Who are the Sunnis and the Shiites?.
Since the terrorist attack of September 11, 2001, people in the United States have become more curious about Islam and its different sects. About two years ago, a member of the Congressional House Intelligence Committee was asked about the differences between the Shiites and the Sunnis, and he said he did not know. So, who are the Shiites and the Sunnis?.
In 622 AD, Mohammed founded the first Islamic State in Medina, a city in Saudi Arabia, north of Mecca. After his death, the religion he founded split into two predominant sects, Sunnis and Shiites. In the Christian world, it is similar to Catholics and Protestants. About 70-90 percent of Muslims are Sunnis, while about 10-20 percent are Shiites.
Sunni is an Arabic word for followers-followers of Mohammed. Shiite came from Shiat-Ali “partisans of Ali”, after the Prophet's cousin and son in law whom they favored to be Caliph. In time, they became known as Shiite.
Though they have differences, they also have commonalities. Both believe in the five pillars of Islam-daily prayers, fasting during Ramadan, alms giving, pilgrimage to Mecca, and belief in one unitary god. Both also believe in the Koran, praying in the direction of Mecca and observing the same dietary and general social restrictions.
They also have differences. The Sunnis recognize the first four Caliphs as Mohammed's successors. They recognize the heirs of the four Caliphs as legitimate religious leaders. These heirs have ruled continuously in the Arab world until the breakup of the Ottoman empire at the end of World War one. Kemal Ataturk, founder of modern Turkey abolished the Caliphate in 1924. In contrast, the Shiites believe that only the heirs of the 4th Caliph, Ali, are legitimate successors of Mohammed. Another difference concerns the Mahdi “the rightly guided one”, whose role is to bring a just global Caliphate into being. For the Shiites, the Mahdi has already been here and will return from hiding. Sunnis believe that the Mahdi is yet to emerge into history. Another difference is that the Shiites have a hierarchical structure of leadership like the Grand Ayatollahs, Ayatollahs, Hojatolislams, Mullahs, etc. The Sunnis don't have such a leadership structure.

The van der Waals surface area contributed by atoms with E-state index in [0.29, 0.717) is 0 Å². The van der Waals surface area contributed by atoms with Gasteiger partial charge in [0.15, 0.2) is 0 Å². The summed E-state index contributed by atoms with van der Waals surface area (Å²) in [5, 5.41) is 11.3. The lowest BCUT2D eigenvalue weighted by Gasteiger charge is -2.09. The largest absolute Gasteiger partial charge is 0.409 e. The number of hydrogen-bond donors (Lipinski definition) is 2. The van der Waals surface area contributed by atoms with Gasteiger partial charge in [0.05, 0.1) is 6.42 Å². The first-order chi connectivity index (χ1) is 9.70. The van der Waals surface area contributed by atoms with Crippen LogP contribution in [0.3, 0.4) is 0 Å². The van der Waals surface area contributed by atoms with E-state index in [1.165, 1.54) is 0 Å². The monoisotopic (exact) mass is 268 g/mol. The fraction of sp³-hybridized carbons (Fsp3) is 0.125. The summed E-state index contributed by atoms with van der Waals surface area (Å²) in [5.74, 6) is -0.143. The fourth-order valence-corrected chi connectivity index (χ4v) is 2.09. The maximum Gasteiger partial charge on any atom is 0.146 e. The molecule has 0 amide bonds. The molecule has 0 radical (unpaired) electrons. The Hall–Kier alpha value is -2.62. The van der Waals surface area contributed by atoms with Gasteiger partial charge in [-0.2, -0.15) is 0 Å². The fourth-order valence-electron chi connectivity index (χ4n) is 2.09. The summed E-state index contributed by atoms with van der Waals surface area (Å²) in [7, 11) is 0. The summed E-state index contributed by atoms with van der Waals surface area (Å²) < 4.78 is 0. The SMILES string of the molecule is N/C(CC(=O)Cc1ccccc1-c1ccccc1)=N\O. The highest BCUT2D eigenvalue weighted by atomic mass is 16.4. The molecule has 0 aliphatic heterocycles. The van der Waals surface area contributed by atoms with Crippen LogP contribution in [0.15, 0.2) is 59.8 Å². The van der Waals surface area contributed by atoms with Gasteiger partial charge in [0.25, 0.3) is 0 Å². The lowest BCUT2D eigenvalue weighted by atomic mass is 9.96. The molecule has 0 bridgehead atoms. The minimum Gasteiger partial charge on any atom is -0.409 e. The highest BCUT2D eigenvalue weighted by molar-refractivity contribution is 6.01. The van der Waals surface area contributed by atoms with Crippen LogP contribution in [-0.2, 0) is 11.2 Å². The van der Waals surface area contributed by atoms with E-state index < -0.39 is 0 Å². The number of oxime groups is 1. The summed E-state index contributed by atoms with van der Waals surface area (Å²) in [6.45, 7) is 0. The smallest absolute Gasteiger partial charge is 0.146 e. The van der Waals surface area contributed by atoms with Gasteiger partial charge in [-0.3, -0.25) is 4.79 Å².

The Shiites are dominant in Iraq, Iran, Bahrain, Lebanon and Azerbaijan. They form the second largest sect in Pakistan. This area is known as the Shia Crescent. There are few Shiites in Nigeria, and they are concentrated in the town of Sokoto. However the Sunnis are dominant in the rest of the Islamic countries like Indonesia, Egypt, Turkey, Syria, Pakistan, Bangladesh, Saudi Arabia, Kuwait, Pakistan, Afghanistan, Jordan, Niger, Algeria, Morocco, United Arab Emirates, Qatar, Malaysia, the Comoros, Libya, Tunisia, Mali, Burkina Faso etc. Majority of the Muslims in Nigeria, China and India are Sunnis. It is important to note that India has more Muslims than the entire Arab world put together. There are about 177 million Muslims in India. Also with the exception of Egypt, Nigeria has more Muslims than any Arab country. There are about 70 million Muslims in Nigeria.
A lot of the conflicts in the Middle East are fueled by the Sunni-Shiite conflict. The rebellion in Bahrain was led by the majority Shiites against a minority Sunni led govt. With the support of the United States, Saudi Arabia sent in troops to help the minority Sunni led government put down the insurrection. It is not in the interest of the United States for a Shiite government to take power in Bahrain, because of the influence Iran will exert.
The opposite is the case in Syria. The current rebellion in Syria is led by the majority Sunni population(90%) against a minority Alawite led government. The Alawites are an offshoot of Shiism. Iran which is a Shiite state, is a strong supporter of the Assad regime because of this religious connection. The United States and Saudi Arabia are supporting the Syrian opposition because of Iran's connection to the Assad regime.
The Sunni Shiite divide also played a significant role in the Iran-Iraq war. With the exception of Syria-which has a Sunni majority but an Alawite minority government-all the majority Sunni countries supported Iraq, primarily because of the fear of Shiite expansion. Moreover, in Sunni dominated countries, the Iranian revolution was not seen as an Islamic revolution, but as a Shiite revolution, and therefore not welcome. Pakistan is currently experiencing a conflict between the sects.
A lot of the Islamic terrorist groups also follow the divide. The Muslim Brotherhood is a Sunni organization, so also is Osama Bin Laden's Al Qaeda, as well as Hamas in Gaza and the Taliban in Afghanistan. The Hezbollah and Amal in Lebanon are Shiite dominated organizations.
*Dr. Leonard Madu is President of the African Caribbean Institute of Nashville and African Chamber of Commerce. He is also a Fox TV foreign affairs analyst and writes from Nashville, TN.